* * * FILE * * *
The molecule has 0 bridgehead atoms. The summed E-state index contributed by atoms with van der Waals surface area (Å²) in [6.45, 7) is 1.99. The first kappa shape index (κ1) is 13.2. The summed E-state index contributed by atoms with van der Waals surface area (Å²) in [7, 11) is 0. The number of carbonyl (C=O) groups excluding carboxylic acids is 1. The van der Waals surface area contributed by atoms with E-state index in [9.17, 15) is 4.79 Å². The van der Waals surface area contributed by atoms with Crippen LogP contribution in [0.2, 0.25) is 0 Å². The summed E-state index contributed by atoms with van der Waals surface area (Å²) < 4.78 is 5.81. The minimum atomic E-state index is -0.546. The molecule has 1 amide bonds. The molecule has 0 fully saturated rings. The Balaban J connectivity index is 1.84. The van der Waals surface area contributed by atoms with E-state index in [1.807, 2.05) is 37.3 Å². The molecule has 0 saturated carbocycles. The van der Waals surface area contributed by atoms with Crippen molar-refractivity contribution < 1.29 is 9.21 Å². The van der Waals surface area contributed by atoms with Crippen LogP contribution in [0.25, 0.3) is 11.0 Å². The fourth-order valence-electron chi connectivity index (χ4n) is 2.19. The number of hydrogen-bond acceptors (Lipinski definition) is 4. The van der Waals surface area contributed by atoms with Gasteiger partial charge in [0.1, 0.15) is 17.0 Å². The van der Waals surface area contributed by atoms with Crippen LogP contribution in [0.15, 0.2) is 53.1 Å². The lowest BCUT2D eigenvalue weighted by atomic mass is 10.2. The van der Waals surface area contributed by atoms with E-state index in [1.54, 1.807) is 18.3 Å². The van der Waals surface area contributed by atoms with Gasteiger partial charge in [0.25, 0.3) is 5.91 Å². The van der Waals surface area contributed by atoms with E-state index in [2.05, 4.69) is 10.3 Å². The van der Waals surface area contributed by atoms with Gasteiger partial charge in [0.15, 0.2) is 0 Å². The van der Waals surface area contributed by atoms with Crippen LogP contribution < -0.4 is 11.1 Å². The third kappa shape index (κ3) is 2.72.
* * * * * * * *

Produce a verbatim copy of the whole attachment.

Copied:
The molecule has 0 bridgehead atoms. The summed E-state index contributed by atoms with van der Waals surface area (Å²) in [6.45, 7) is 1.99. The first kappa shape index (κ1) is 13.2. The summed E-state index contributed by atoms with van der Waals surface area (Å²) in [7, 11) is 0. The number of carbonyl (C=O) groups excluding carboxylic acids is 1. The van der Waals surface area contributed by atoms with E-state index in [9.17, 15) is 4.79 Å². The van der Waals surface area contributed by atoms with Crippen LogP contribution in [0.2, 0.25) is 0 Å². The summed E-state index contributed by atoms with van der Waals surface area (Å²) < 4.78 is 5.81. The minimum atomic E-state index is -0.546. The molecule has 1 amide bonds. The molecule has 0 fully saturated rings. The Balaban J connectivity index is 1.84. The van der Waals surface area contributed by atoms with E-state index in [1.807, 2.05) is 37.3 Å². The molecule has 0 saturated carbocycles. The van der Waals surface area contributed by atoms with Crippen molar-refractivity contribution < 1.29 is 9.21 Å². The van der Waals surface area contributed by atoms with Crippen LogP contribution in [0.25, 0.3) is 11.0 Å². The fourth-order valence-electron chi connectivity index (χ4n) is 2.19. The number of hydrogen-bond acceptors (Lipinski definition) is 4. The van der Waals surface area contributed by atoms with Gasteiger partial charge in [0.1, 0.15) is 17.0 Å². The van der Waals surface area contributed by atoms with Crippen LogP contribution in [0.15, 0.2) is 53.1 Å². The lowest BCUT2D eigenvalue weighted by atomic mass is 10.2. The van der Waals surface area contributed by atoms with E-state index in [1.54, 1.807) is 18.3 Å². The van der Waals surface area contributed by atoms with Gasteiger partial charge in [0.25, 0.3) is 5.91 Å². The van der Waals surface area contributed by atoms with E-state index in [2.05, 4.69) is 10.3 Å². The van der Waals surface area contributed by atoms with Gasteiger partial charge in [0.15, 0.2) is 0 Å². The van der Waals surface area contributed by atoms with Crippen LogP contribution < -0.4 is 11.1 Å². The third kappa shape index (κ3) is 2.72.